Raise Customers Before Raising Funds

Date posted: July 29, 2015

By Tim Eisenhauer

In the startup world, the leaders of newly minted companies often focus on raising cash. They have an idea for a product and are eager to get the funding to bring their concept to perfection before launching it. They develop detailed business plans and make their pitch to potential investors. Sometimes that strategy works out, but most of the time, it doesn’t.

Luckily, that approach isn’t the only way to build a successful company. Sometimes it makes more sense to raise customers and build a team before raising money and building investor relationships. So how does it work? Here are the three keys to running a successful business without the constant pressure to seek funding:

  1. Get your product to market as soon as possible. Many companies hold back on launching their product because they’re trying to get it absolutely perfect prior to rollout. That’s a mistake for several reasons. First of all, delaying the launch pushes back efforts to build a customer base, and a startup needs to grow a customer base as quickly as possible. Pushing back the launch also gives your competitors an opportunity to roll out their product first, which can crowd you out of the marketplace. And finally, delaying the launch deprives your company of an opportunity to learn from customers so you can continuously refine the product.
  2. Take care of your team. When the company is in the startup phase, it’s important to focus on your people and create the right company culture. Take care of employees so they’ll take care of your customers. Sometimes startup teams work for very little pay or even make contributions for free, so at this point, you’re in the business of selling hope. Be transparent with employees to build trust. Be a human being – and treat them like fellow human beings. Get to know and care about their needs, including emotional needs. And when all the hard work you’ve invested pays off, remember that leaders eat last – reward employees first.
  3. Drop everything else and focus on your customers. Once you’ve signed up some customers, it’s time to shut up and listen to what they say. When they have an idea, take it seriously. When they have an issue, drop everything else and take care of it immediately – even if it’s 3 AM. Handle customer service like your business depends on it, because it does. By nurturing customers and building relationships, you’ll get the referrals that will be the lifeblood of your company going forward. You’ll also get incredibly valuable product feature ideas, and when considering them, keep in mind that your goal is not to make customers work the way you think they should but to build a product that supports their workflow. Inviting customers to participate in beta testing is a great way to get new ideas.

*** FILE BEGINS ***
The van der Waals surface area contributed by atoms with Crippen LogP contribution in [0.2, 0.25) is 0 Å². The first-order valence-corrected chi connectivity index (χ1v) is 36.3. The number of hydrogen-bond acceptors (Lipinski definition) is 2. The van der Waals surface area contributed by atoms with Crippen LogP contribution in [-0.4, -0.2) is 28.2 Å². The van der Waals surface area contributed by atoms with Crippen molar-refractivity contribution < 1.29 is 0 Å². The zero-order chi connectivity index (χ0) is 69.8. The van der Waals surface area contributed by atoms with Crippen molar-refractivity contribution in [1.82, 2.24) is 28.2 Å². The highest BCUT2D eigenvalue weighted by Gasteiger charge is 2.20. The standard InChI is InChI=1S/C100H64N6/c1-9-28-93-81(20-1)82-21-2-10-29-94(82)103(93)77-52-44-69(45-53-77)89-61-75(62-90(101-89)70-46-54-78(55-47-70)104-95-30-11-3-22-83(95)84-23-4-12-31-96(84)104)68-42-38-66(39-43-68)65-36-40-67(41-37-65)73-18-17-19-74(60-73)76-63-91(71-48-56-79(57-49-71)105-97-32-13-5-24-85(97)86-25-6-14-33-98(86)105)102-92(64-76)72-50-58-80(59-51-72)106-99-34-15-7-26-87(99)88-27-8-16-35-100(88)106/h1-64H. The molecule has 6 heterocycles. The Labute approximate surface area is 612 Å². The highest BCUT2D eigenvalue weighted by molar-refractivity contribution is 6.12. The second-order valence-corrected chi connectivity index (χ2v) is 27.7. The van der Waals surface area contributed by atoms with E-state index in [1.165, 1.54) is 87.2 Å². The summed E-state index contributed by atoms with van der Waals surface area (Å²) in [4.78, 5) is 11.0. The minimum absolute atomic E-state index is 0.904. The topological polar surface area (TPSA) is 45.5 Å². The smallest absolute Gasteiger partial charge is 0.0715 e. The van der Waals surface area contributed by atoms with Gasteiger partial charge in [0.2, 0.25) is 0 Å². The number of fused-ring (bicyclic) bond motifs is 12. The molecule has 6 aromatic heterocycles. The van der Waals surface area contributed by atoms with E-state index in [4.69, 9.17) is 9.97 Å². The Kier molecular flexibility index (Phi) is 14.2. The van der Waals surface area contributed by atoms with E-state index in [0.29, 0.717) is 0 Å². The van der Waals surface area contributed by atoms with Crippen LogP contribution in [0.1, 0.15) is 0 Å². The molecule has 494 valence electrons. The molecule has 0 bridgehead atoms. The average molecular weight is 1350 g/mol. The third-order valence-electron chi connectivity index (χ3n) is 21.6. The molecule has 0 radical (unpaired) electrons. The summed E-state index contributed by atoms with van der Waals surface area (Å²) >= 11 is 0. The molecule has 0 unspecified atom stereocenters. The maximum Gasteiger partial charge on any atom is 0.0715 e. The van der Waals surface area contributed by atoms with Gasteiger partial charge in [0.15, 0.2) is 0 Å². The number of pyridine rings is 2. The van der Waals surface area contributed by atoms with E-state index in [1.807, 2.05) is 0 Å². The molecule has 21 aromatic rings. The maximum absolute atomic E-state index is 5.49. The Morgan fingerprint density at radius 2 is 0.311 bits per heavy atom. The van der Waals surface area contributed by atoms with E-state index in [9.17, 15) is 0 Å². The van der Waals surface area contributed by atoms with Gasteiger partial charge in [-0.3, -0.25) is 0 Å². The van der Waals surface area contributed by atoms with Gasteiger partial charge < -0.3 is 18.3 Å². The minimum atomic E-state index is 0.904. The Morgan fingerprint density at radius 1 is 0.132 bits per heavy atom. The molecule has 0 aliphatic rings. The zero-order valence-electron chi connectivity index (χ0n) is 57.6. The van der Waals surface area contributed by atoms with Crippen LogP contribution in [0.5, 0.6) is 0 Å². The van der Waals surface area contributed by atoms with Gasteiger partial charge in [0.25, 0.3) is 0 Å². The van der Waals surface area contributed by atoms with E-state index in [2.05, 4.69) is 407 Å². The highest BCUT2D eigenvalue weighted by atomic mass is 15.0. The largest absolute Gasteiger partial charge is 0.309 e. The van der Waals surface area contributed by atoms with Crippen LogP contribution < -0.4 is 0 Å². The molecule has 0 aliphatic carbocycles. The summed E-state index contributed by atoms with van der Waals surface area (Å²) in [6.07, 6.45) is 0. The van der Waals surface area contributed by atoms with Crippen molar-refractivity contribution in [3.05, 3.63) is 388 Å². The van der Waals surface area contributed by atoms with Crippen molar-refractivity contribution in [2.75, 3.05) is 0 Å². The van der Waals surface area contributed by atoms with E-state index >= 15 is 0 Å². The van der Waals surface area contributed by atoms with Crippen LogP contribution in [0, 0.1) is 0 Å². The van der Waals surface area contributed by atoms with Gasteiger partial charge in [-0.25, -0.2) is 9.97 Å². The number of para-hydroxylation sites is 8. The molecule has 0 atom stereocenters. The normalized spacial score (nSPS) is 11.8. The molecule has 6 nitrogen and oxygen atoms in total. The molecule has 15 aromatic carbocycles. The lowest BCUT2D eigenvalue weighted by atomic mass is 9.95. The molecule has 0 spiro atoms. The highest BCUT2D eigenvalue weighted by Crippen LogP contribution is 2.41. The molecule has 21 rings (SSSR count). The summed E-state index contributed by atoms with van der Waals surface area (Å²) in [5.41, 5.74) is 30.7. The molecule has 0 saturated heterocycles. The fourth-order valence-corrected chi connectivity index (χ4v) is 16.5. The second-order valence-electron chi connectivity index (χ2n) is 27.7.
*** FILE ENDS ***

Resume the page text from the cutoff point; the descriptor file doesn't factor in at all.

If you’re just starting out with a terrific product idea, it’s possible you’ll be able to create a business plan, pitch it successfully to investors and get all the funding you need to develop and launch your product successfully. But the odds are you’ll have to bootstrap your company for a while, so it pays to be prepared for that contingency.

To take on the challenge of bootstrapping a startup successfully, it’s important to remember that it’s all about the customers. Getting a product in their hands should be Job #1 – it doesn’t have to be perfect, but it does have to make customers’ lives better. Then make sure you take care of your team so they’ll take care of your customers, and ensure that you and all of your staff are prepared to go the extra mile for customers. If you raise customers before raising money, you’ll increase your chances of making it without initial funding.

Tim Eisenhauer is a co-founder and president of Axero Solutions. He writes on the subjects of social intranets, employee engagement, business communication, knowledge management, and collaboration. His articles and opinions have been featured in Fast Company, Inc. Magazine, CNBC, 60 Second Marketer, HR.com, and others. Follow him at @timeisenhauer.

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